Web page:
Saturday was the day of Interesting 08, the second unconference organised by Russell Davies (no T on this boy) at Conway Hall in London. Thirty speakers gave talks on subjects close to their hearts, the only common linking theme that the topics wereâ€”and the speakers should beâ€”interesting. Possibly it was the best not-a-conference conference Iâ€™ve ever been to.
I presented a very cut-down version of my current paper (a geophysical survey of the World of Warcraft, which will be appearing here in the near future) and was gratified to get laughs in places I wasnâ€™t expecting laughs. I was kind of surprised that, at a conference that was inherently playful, I was the only person talking explicitly about games. The closest were Roo Reynolds who spoke about Lego, and Collyn Ahart Chipperfield who talked about spaces for the fantastic.
What do I mean when I say the conference was â€œplayfulâ€? Several things.
It wasnâ€™t serious. â€˜Seriousâ€™ is not the opposite of â€˜playfulâ€™, as anyone whoâ€™s ever played Diplomacy will tell you, but an absence of seriousness can certainly help create a playful atmosphere. The hall was decorated with bunting, the catering was biscuits, cupcakes and apples, and the event kicked off with a singalong version of â€˜The Final Countdownâ€™. From the get-go you knew this was going to be infotainment in its purest form.
Almost all the talks were short. I asked for ten minutes and got five. The weakest presentations were (with one exception) the ones that noticeably overran their slots. It encourages focus and attention to core points.
It was a lucky dip. When a speaker stepped on stage, you had no idea what they were going to talk about. Topics included what spooks horses, toilets, the history of vacuum cleaners, zoetrope animation without the slits, the role of booze in the development of society, guerilla geography, favourite words, beating insomnia with bad audiobooks, odd communities on Flickr, and much more. The guy who designed the ineffably cool new UK coinage spoke; so did the guy who did the remix of Radiohead’s ‘Nude’ using obsolete computer hardware.
Nobody was trying to impress you or sell you anything. It was about the joy of enthusiasm and communicating that joy.
And perhaps most importantly, even though almost all the speakers used PowerPoint or similar, everyone presented their material differently. Roo, who kicked off, showed 30 slides in three minutesâ€”you can see it here but heâ€™s cheated slightly by re-synching the sound with the slides. On the day the slides appeared automatically and he had to speed up or slow down what he was saying to match each image on screen. (He alludes to this at one point on the soundtrack.) It didnâ€™t make his presentation more smooth but it made it more exciting, more of a competition, Roo against machine.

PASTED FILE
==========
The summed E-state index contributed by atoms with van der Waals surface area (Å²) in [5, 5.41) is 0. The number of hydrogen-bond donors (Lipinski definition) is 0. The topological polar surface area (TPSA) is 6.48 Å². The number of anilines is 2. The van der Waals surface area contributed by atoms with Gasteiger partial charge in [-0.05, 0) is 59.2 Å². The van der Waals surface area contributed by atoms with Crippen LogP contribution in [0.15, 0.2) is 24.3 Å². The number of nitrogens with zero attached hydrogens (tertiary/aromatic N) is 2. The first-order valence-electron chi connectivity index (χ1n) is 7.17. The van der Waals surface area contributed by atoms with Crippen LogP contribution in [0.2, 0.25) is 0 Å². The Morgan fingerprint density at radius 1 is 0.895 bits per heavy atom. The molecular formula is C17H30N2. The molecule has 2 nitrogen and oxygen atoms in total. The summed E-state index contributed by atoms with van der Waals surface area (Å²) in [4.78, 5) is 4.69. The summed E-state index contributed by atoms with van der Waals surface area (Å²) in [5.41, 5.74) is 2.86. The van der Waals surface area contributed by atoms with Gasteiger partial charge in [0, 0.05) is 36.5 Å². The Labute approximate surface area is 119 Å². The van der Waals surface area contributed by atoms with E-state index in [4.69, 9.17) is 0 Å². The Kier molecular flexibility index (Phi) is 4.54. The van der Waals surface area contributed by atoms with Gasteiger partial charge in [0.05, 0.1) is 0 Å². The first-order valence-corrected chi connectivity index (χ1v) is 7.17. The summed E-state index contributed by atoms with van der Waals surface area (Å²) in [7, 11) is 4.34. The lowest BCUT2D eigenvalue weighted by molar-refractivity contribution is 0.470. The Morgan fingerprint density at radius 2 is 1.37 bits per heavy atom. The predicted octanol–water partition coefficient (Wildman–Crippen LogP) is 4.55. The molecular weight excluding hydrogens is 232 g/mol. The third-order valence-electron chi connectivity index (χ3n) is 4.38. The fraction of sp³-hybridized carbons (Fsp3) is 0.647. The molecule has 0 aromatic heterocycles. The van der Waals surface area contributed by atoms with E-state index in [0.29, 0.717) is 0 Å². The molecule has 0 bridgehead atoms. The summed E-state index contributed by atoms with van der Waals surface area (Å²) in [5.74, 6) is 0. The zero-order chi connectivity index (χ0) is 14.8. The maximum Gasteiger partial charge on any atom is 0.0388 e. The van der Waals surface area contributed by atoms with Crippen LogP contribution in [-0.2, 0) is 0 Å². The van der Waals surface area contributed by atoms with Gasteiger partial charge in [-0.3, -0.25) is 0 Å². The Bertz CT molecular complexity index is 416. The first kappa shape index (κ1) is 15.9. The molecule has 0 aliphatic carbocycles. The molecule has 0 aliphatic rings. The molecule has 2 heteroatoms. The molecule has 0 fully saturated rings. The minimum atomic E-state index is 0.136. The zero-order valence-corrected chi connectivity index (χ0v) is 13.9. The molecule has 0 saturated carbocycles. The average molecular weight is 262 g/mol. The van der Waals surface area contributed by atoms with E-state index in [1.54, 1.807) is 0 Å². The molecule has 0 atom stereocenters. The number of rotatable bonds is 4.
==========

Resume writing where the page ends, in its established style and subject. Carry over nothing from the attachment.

All the PowerPoint presentations were in a style that, if brought to a regular meeting or conference, youâ€™d be asked to leave. Lots of full-screen pictures with no captions. Cartoons. Elegant graphs, often with slightly irreverent captions. A good number of images from classic SF movies. Nothing that was there just for teh funneh, but plenty that was meant to amuse as well as inform.
For the audience, barring the ‘Final Countdown’ singalong and one item that called for volunteers, it was also entirely passive. You listened or you didnâ€™t listen, you enjoyed or you didnâ€™t enjoy. You were not called to interact, but you felt involved. Playful, yes, but elements of direct or indirect play would almost certainly have spoiled the experience.
How does that work, then?
Thereâ€™s a theory that says visualising walking, step by step, burns almost as many calories as actually walking. I canâ€™t find any links to it and have no idea if itâ€™s true, so take it for now as a metaphor. Everybody at Interesting 08 was thinking of what they could talk about at Interesting 09. It was the number one topic of overheard conversations. Even though non-speakers couldnâ€™t play this time, their head full of thoughts about being up on the stage made the experience of watching others speak vicarious.
Secondly, because the talks were short and had to pack a lot into their time, they tended to be strong on wide-ranging high-points. Finding links between the different talks became a game, whether conscious or unconscious, and as the day went on the links coalesced into a web that felt like a tent covering all of us, the same way that a really good multi-stranded novel pulls all its threads and characters together. No coincidence that the bunting criss-crossing the hall looked like a net. It was an enormously unifying and satisfying feeling: not playful in a conventional sense, but playing with ideas is still play, and Interesting 08 was packed with ideas.
Links to the Interesting talks will be up on the Guardian website soon. Meanwhile, kudos to the organisers, congratulations to the speakers, and thanks to everyone who laughed at my jokes.